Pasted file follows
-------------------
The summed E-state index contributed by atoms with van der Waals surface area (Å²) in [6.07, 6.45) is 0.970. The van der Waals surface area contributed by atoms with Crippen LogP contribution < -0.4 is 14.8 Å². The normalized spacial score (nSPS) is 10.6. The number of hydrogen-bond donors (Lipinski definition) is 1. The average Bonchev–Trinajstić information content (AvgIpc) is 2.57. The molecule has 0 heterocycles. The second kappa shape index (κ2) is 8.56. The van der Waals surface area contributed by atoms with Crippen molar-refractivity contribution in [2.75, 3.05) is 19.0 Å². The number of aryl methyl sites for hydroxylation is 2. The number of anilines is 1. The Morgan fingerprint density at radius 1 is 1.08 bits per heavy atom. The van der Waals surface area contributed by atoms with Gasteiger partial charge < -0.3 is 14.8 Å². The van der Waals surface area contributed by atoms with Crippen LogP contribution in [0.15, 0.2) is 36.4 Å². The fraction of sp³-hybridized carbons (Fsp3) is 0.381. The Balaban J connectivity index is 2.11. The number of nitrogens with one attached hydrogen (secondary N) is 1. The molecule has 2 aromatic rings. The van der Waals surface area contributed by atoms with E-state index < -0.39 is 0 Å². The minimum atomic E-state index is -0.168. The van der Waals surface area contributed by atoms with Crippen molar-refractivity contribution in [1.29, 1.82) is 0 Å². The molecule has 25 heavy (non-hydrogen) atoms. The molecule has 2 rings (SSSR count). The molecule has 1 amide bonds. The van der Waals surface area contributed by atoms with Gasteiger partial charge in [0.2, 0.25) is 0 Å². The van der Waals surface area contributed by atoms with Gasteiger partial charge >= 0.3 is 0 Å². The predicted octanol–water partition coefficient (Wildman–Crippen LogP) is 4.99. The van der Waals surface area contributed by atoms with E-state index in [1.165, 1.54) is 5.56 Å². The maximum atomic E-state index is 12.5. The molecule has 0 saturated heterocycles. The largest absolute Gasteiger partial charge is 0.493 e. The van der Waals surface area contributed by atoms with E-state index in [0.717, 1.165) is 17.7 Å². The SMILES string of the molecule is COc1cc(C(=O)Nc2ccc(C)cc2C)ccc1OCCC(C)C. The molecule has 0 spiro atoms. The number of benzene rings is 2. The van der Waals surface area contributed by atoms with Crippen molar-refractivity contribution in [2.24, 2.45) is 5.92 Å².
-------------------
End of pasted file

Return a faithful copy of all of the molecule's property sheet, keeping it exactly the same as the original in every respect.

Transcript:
The summed E-state index contributed by atoms with van der Waals surface area (Å²) in [6.07, 6.45) is 0.970. The van der Waals surface area contributed by atoms with Crippen LogP contribution < -0.4 is 14.8 Å². The normalized spacial score (nSPS) is 10.6. The number of hydrogen-bond donors (Lipinski definition) is 1. The average Bonchev–Trinajstić information content (AvgIpc) is 2.57. The molecule has 0 heterocycles. The second kappa shape index (κ2) is 8.56. The van der Waals surface area contributed by atoms with Crippen molar-refractivity contribution in [2.75, 3.05) is 19.0 Å². The number of aryl methyl sites for hydroxylation is 2. The number of anilines is 1. The Morgan fingerprint density at radius 1 is 1.08 bits per heavy atom. The van der Waals surface area contributed by atoms with Gasteiger partial charge < -0.3 is 14.8 Å². The van der Waals surface area contributed by atoms with Crippen LogP contribution in [0.15, 0.2) is 36.4 Å². The fraction of sp³-hybridized carbons (Fsp3) is 0.381. The Balaban J connectivity index is 2.11. The number of nitrogens with one attached hydrogen (secondary N) is 1. The molecule has 2 aromatic rings. The van der Waals surface area contributed by atoms with E-state index < -0.39 is 0 Å². The minimum atomic E-state index is -0.168. The van der Waals surface area contributed by atoms with Crippen molar-refractivity contribution in [1.29, 1.82) is 0 Å². The molecule has 25 heavy (non-hydrogen) atoms. The molecule has 2 rings (SSSR count). The molecule has 1 amide bonds. The van der Waals surface area contributed by atoms with Gasteiger partial charge in [0.2, 0.25) is 0 Å². The van der Waals surface area contributed by atoms with Gasteiger partial charge >= 0.3 is 0 Å². The predicted octanol–water partition coefficient (Wildman–Crippen LogP) is 4.99. The van der Waals surface area contributed by atoms with E-state index in [1.165, 1.54) is 5.56 Å². The maximum atomic E-state index is 12.5. The molecule has 0 saturated heterocycles. The largest absolute Gasteiger partial charge is 0.493 e. The van der Waals surface area contributed by atoms with E-state index in [0.717, 1.165) is 17.7 Å². The SMILES string of the molecule is COc1cc(C(=O)Nc2ccc(C)cc2C)ccc1OCCC(C)C. The molecule has 0 spiro atoms. The number of benzene rings is 2. The van der Waals surface area contributed by atoms with Crippen molar-refractivity contribution in [2.24, 2.45) is 5.92 Å².